I’ve been getting a few laughs lately at presentations when I show this PDF supposedly from the US Congress claiming (on page 20) that budget is being set aside “to further the mission to capture and hold all the territories currently known as New Zealand and Australia “. I joke with the audience that obviously this is not a real document or we’re all in a lot of trouble, but the real point is
How would you know if the document is real or not?
Can you trust the person who gave it to you?
Who / where did they get it from?
Did someone hack the document?
Looking at things like the time & date stamp or the document metadata may give you some ideas, but these can be easily modified…
Have a look at the real US Congress document here and you’ll notice one small difference, the blue certification bar at the top of the document. In a Adobe terms this is called a Certified Document, a PDF document that has been wrapped in a digital ID that enforces the document’s creation time, author and integrity. It doesn’t matter how you obtain the document, from a trusted source or not, the blue bar & certificate is telling you that this is a trusted document.
So what makes the blue bar trustworthy? It’s a combination of Reader & Acrobat and a trusted certificate. Each trusted document must be wrapped in a digital id, the document must not have changed, and the certificate must be trusted by Adobe Reader or Acrobat.
Certifying the document is easy. Adobe Acrobat has allowed you to perform this function for many versions however a user must perform this action at the desktop. Adobe LiveCycle ES allows you to automatically certify documents either in batch mode via watch folders and other inputs, or in real time as document and forms are generated.
In both cases you need to obtain a digital certificate that is trusted by Adobe Reader & Acrobat. In a small group you can create a “Self Signed” certificate and share it between your colleagues, but that doesn’t scale well. For this reason, Adobe supports industry standard digital certificates provided by Verisign and other vendors.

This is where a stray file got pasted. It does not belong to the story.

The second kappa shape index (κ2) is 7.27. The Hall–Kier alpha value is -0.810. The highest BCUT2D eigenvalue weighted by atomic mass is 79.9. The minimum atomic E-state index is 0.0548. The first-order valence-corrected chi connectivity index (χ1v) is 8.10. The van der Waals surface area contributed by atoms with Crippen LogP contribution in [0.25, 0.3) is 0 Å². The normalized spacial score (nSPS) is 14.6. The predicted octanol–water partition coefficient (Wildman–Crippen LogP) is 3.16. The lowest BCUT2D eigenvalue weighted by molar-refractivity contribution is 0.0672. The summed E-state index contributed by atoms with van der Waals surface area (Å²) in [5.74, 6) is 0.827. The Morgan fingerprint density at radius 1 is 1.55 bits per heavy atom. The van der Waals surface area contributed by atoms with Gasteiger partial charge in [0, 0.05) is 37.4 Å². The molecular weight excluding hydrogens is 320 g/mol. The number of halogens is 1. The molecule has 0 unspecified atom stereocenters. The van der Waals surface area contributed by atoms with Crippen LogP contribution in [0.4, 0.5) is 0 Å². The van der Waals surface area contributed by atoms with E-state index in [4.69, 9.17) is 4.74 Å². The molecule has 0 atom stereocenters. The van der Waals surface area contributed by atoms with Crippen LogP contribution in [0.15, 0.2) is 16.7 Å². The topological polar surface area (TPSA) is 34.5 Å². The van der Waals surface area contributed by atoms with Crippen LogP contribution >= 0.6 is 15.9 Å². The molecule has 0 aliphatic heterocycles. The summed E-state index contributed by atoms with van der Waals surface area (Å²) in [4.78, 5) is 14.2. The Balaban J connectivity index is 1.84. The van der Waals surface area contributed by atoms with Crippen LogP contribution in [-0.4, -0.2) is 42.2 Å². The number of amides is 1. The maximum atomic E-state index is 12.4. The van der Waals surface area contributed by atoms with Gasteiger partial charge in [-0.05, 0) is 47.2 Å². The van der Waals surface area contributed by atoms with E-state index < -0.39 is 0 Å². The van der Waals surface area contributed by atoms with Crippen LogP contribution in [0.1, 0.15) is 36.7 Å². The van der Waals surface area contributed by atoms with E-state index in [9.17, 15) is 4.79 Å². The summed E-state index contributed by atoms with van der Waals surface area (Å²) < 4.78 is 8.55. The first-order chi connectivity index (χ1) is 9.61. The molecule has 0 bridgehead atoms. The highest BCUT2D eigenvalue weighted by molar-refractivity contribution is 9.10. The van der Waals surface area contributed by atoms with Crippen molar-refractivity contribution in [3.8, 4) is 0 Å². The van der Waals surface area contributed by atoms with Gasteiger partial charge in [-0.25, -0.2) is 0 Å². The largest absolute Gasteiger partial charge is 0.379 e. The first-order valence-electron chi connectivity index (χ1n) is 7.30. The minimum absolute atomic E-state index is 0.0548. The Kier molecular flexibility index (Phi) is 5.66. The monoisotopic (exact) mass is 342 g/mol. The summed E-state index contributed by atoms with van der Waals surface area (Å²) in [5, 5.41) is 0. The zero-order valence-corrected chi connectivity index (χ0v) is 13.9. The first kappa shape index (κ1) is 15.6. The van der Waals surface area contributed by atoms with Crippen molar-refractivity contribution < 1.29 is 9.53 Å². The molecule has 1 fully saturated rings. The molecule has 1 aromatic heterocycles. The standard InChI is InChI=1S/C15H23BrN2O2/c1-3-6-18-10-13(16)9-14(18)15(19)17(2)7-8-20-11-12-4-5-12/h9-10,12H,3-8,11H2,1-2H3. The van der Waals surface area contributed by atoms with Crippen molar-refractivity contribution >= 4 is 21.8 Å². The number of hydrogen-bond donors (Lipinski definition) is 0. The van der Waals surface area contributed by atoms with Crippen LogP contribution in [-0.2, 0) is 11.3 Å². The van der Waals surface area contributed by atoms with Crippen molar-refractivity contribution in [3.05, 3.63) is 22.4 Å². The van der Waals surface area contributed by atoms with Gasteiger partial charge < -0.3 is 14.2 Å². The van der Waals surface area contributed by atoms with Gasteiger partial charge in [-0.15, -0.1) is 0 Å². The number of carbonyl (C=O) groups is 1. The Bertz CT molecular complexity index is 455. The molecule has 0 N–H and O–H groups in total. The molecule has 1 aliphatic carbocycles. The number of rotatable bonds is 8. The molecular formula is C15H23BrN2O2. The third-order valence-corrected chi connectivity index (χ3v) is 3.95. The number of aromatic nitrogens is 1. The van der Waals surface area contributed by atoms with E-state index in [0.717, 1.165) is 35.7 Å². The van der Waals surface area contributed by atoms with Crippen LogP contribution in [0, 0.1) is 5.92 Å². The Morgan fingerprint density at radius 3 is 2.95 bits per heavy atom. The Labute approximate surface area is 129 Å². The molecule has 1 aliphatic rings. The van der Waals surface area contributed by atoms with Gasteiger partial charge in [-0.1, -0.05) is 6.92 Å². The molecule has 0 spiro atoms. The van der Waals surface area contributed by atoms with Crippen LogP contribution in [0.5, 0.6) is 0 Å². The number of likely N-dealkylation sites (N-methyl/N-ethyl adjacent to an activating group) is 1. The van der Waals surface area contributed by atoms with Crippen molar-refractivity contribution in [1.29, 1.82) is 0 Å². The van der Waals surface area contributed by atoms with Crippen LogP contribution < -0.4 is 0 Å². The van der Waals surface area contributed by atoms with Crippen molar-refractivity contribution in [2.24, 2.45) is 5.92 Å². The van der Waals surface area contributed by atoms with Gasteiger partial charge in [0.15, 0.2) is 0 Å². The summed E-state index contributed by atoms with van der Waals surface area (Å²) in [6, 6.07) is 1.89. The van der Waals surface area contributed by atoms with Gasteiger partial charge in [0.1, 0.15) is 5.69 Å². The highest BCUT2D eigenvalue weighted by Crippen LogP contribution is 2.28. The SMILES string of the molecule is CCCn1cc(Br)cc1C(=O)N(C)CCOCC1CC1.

When you open a certified document with a certificate that you haven’t seen before, you will need to “trust” the certificates origin. If it is a self sign certificate you’ll want to double check it’s from the person you think it is before trusting it. Trusting a certificate from a known certificate vendor like Verisign is easier as they verify the ID prior to issuing the certificate, that way you won’t end up with someone pretending to be the White House.
To make things even easier, Adobe has for a few years run a Certified Document Service program, where providers such as GeoTrust provided certificates that were automatically trusted by Reader. This is what the White House are using in the example above to make it easy for end users to trust the published files.
Finally Adobe have added something new called the “Adobe Approved Trust List” or AATL, where Adobe pre-approves vendors and certificate authorities based on strict authentication standards guidelines and place them on this “list” once approved. Members of this list can then distribute content that is automatically authenticated and verified. This means, if you are on this trust list, the content you email to users of Acrobat 9 and Reader 9, will be pre-approved and recipients will not need to go through the usual route of authenticating a document before it is opened. The goal is to simplify the use of digital signatures in order to boost adoption. For more information information on AATL check out the Security Matters blog.
So now we have a way to provided trusted documents to anyone who uses Adobe Reader, using either Adobe Acrobat or LiveCycle ES to add our trusted certificate. Do people trust your documents?